Mother of godI do know the last time I cried that hard. Which means that the last time I cried that hard, there was a concrete, traumatic reason to do so, which made it all the more memorable. I cried in a way that was less crying and more just fluids exiting my face from various orafices, while I made soft little moans and grunted a lot. It was one of those cries where afterwards you're thirsty and completely out of toilet paper.

I'm pretty sure I know why I had this reaction to the movie, though: 1.) It's just a very nostalgic movie for me, and as my TDR Thanksgiving Dinner post last week proved, I don't deal with nostalgia very well. 2.) Whereas Shop Girl resonated so much with me last year because I was having relationship problems, Charlotte's Web did a number on me this year because I'm having friendship problems. I mean, I have friends, that's not the problem, it's just that they're all leaving the country in droves like rats on a ship. And while I know this is a result of living in a city like D.C. where everyone has their eye on the door, I'm still left with all of these emotions about my friends moving on and settling down, whereas I'm stalled, on no path to speak of, with no co-driver, and am ultimately afraid that everyone is going to leave and forget me. YOU KNOW, LIKE CHARLOTTE'S BABIES DID TO WILBUR.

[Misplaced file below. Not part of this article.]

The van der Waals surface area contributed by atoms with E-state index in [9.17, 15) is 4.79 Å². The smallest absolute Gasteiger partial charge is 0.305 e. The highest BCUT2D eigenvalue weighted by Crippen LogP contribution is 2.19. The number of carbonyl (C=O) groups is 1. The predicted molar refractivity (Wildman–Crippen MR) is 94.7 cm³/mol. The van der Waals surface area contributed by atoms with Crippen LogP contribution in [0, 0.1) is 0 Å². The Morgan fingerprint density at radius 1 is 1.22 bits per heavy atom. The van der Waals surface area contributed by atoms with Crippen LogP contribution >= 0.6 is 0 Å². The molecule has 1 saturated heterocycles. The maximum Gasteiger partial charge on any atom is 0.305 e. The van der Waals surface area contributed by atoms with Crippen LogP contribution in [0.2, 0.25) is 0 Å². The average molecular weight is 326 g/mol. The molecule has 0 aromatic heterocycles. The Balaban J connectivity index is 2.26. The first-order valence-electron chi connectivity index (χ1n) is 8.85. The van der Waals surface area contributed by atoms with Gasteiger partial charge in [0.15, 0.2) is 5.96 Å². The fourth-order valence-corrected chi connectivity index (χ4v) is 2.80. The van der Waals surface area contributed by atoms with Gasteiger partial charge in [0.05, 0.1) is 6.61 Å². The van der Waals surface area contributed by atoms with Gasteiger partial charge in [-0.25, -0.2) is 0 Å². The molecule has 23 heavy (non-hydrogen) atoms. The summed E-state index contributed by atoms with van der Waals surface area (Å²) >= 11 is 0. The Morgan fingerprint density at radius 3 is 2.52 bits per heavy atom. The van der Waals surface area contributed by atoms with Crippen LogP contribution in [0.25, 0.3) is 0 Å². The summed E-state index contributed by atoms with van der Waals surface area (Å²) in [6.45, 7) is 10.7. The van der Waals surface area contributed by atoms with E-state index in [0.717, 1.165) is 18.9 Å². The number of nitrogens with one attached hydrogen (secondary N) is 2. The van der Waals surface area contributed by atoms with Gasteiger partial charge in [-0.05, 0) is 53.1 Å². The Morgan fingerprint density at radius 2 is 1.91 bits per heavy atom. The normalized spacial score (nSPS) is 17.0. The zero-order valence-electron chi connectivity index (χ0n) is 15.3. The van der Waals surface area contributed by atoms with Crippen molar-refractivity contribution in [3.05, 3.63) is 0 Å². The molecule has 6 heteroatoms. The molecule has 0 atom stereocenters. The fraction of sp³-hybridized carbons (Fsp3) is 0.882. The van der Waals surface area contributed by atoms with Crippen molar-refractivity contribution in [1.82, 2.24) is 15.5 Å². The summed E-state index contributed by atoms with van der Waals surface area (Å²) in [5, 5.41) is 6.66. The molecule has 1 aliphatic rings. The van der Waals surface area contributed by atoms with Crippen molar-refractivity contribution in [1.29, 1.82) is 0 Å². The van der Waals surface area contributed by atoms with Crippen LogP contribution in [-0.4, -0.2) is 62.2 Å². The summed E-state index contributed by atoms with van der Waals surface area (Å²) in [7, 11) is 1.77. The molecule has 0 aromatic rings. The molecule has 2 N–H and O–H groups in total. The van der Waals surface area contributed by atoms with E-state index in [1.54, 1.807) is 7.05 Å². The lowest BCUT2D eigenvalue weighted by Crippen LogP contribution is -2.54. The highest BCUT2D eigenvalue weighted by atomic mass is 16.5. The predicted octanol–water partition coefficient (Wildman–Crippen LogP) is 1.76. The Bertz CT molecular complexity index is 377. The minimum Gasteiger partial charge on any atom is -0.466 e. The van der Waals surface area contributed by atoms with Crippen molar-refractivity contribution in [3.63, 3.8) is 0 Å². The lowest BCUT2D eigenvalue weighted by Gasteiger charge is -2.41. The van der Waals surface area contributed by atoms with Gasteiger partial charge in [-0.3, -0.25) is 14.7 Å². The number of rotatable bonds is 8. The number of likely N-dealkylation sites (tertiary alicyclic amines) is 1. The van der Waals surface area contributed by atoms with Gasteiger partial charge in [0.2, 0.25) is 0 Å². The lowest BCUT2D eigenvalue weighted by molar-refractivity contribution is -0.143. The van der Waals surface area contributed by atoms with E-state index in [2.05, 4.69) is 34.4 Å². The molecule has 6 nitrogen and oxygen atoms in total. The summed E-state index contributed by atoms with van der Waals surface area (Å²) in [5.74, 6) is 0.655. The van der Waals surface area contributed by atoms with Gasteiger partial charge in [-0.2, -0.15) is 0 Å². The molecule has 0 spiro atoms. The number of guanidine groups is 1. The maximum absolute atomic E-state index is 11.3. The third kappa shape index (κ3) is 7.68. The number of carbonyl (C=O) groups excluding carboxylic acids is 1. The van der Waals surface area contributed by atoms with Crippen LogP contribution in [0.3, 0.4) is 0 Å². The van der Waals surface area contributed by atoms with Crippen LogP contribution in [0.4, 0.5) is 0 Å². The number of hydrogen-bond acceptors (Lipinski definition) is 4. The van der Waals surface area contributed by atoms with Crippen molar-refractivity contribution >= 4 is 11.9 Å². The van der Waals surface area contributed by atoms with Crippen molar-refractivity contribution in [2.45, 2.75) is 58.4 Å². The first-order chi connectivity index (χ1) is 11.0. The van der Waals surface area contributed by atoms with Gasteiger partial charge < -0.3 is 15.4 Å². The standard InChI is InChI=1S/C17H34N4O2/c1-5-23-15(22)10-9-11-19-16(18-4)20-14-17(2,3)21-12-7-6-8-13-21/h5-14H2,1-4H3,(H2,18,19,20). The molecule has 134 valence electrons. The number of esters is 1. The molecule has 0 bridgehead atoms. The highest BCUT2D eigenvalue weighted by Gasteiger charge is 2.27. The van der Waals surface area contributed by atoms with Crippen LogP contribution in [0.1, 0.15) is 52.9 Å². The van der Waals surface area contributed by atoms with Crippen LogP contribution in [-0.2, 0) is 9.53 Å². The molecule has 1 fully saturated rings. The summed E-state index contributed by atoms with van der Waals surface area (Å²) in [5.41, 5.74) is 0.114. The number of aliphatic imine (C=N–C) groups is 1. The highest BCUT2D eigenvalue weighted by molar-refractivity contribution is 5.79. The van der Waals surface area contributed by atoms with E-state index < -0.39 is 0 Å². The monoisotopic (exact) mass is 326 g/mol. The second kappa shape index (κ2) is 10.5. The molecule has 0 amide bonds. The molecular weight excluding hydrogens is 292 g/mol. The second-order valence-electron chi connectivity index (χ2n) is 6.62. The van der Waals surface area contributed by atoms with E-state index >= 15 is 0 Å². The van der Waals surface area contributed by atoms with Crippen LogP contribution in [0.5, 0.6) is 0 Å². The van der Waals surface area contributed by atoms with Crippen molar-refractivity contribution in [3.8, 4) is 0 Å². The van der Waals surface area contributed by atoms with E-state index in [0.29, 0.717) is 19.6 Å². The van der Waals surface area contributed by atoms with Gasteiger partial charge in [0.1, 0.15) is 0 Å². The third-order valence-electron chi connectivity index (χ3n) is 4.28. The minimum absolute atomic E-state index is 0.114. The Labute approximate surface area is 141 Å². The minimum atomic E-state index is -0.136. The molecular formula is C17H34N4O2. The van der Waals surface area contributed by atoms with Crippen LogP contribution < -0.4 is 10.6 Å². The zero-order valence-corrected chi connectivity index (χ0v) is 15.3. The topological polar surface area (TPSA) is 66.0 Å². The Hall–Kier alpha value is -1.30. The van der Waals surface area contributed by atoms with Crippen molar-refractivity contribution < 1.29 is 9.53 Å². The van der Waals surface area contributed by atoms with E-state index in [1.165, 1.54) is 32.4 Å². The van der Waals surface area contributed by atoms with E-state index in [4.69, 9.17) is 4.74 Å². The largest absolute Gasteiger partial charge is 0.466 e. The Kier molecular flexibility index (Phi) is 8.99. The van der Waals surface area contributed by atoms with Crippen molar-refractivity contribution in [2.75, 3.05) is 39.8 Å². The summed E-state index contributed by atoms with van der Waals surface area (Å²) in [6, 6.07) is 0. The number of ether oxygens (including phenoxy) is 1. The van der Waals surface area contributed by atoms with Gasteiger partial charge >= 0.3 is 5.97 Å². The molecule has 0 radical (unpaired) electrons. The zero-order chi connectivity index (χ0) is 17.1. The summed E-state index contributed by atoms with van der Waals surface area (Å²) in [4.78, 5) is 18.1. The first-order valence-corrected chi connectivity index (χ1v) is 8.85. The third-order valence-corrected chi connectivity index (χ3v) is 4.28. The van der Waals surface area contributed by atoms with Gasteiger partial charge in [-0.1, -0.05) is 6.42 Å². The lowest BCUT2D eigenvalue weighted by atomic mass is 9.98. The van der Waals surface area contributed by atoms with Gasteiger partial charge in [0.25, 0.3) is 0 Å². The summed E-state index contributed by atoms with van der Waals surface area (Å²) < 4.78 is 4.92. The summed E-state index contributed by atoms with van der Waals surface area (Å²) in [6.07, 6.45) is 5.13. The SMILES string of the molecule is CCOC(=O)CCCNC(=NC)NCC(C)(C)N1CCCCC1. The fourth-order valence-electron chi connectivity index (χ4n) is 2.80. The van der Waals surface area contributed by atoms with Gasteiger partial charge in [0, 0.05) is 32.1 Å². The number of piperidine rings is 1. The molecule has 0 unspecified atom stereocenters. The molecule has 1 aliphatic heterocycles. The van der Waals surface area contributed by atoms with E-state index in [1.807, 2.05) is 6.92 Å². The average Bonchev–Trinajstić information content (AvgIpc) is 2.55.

I honestly don't think this movie is appropriate for children (and 25-year-olds with a bottle of Riesling and emotions.) It's about people creating emotional dependencies on other people and then having those relationships ripped away from them. Except by people, I primarily mean animals and arachnids. And death! So much of the movie is about death! The only reason Wilbur and Charlotte meet in the first place is because they're about to fucking slaughter Wilbur and he's literally weeping for someone to save his life! So Charlotte does save himonly to die herself! But it's OK, she has babies to carry on her legacyexcept they're like, fuck you Wilbur, I do what I want! I'm going to Des Moines to study improv! and only three babies stay with him. Jesus fucking Christ. Are we classifying Schindler's List as a "children's classic" these days? Deliverance? Look at this pu-pu platter of quotes:

"I'm less than two months old and I'm tired of living." 
Seriously?? Seriously? I feel like that could also be lyrics to a Linkin Park song I listened to a lot when I got rejected from NYU and drove around soul-searching a lot.

Wilbur: Why did you do all this for me? I don't deserve it. I've never done anything for you.